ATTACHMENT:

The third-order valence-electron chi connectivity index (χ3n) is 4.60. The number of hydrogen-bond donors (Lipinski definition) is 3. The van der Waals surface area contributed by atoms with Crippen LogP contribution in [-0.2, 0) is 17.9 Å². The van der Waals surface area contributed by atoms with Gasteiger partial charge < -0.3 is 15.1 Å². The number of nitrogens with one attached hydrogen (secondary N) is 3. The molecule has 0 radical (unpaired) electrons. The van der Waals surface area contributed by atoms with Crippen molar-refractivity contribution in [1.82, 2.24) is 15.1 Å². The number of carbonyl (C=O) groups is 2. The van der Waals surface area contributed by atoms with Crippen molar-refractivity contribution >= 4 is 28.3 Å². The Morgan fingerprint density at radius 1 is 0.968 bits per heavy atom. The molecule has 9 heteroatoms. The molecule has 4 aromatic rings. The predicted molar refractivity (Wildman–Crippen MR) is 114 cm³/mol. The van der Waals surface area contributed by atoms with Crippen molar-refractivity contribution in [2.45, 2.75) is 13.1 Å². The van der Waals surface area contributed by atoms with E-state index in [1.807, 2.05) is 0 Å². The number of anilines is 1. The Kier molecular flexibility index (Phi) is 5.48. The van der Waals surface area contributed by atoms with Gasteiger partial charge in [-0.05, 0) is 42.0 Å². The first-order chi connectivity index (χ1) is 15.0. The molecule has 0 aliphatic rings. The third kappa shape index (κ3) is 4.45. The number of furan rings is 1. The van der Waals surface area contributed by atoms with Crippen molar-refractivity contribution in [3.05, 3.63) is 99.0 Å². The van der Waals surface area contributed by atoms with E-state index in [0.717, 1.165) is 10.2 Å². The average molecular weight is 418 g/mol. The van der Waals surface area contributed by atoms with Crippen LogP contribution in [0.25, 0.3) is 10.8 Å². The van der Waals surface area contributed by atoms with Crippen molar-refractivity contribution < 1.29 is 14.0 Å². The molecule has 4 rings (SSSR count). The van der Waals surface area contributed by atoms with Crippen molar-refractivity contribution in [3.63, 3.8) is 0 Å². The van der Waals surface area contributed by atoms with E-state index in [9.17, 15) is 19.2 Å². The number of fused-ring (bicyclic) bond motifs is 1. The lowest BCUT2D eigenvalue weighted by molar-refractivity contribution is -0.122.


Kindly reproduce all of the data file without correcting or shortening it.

The third-order valence-electron chi connectivity index (χ3n) is 4.60. The number of hydrogen-bond donors (Lipinski definition) is 3. The van der Waals surface area contributed by atoms with Crippen LogP contribution in [-0.2, 0) is 17.9 Å². The van der Waals surface area contributed by atoms with Gasteiger partial charge < -0.3 is 15.1 Å². The number of nitrogens with one attached hydrogen (secondary N) is 3. The molecule has 0 radical (unpaired) electrons. The van der Waals surface area contributed by atoms with Crippen molar-refractivity contribution in [1.82, 2.24) is 15.1 Å². The number of carbonyl (C=O) groups is 2. The van der Waals surface area contributed by atoms with Crippen molar-refractivity contribution >= 4 is 28.3 Å². The Morgan fingerprint density at radius 1 is 0.968 bits per heavy atom. The molecule has 9 heteroatoms. The molecule has 4 aromatic rings. The predicted molar refractivity (Wildman–Crippen MR) is 114 cm³/mol. The van der Waals surface area contributed by atoms with Crippen molar-refractivity contribution in [2.45, 2.75) is 13.1 Å². The van der Waals surface area contributed by atoms with E-state index in [1.807, 2.05) is 0 Å². The number of anilines is 1. The Kier molecular flexibility index (Phi) is 5.48. The van der Waals surface area contributed by atoms with Gasteiger partial charge in [-0.05, 0) is 42.0 Å². The first-order chi connectivity index (χ1) is 15.0. The molecule has 0 aliphatic rings. The third kappa shape index (κ3) is 4.45. The number of furan rings is 1. The van der Waals surface area contributed by atoms with Crippen molar-refractivity contribution in [3.05, 3.63) is 99.0 Å². The van der Waals surface area contributed by atoms with E-state index in [0.717, 1.165) is 10.2 Å². The average molecular weight is 418 g/mol. The van der Waals surface area contributed by atoms with Crippen LogP contribution in [0.25, 0.3) is 10.8 Å². The van der Waals surface area contributed by atoms with Crippen molar-refractivity contribution < 1.29 is 14.0 Å². The molecule has 4 rings (SSSR count). The van der Waals surface area contributed by atoms with Crippen molar-refractivity contribution in [3.63, 3.8) is 0 Å². The van der Waals surface area contributed by atoms with E-state index in [9.17, 15) is 19.2 Å². The number of fused-ring (bicyclic) bond motifs is 1. The lowest BCUT2D eigenvalue weighted by molar-refractivity contribution is -0.122.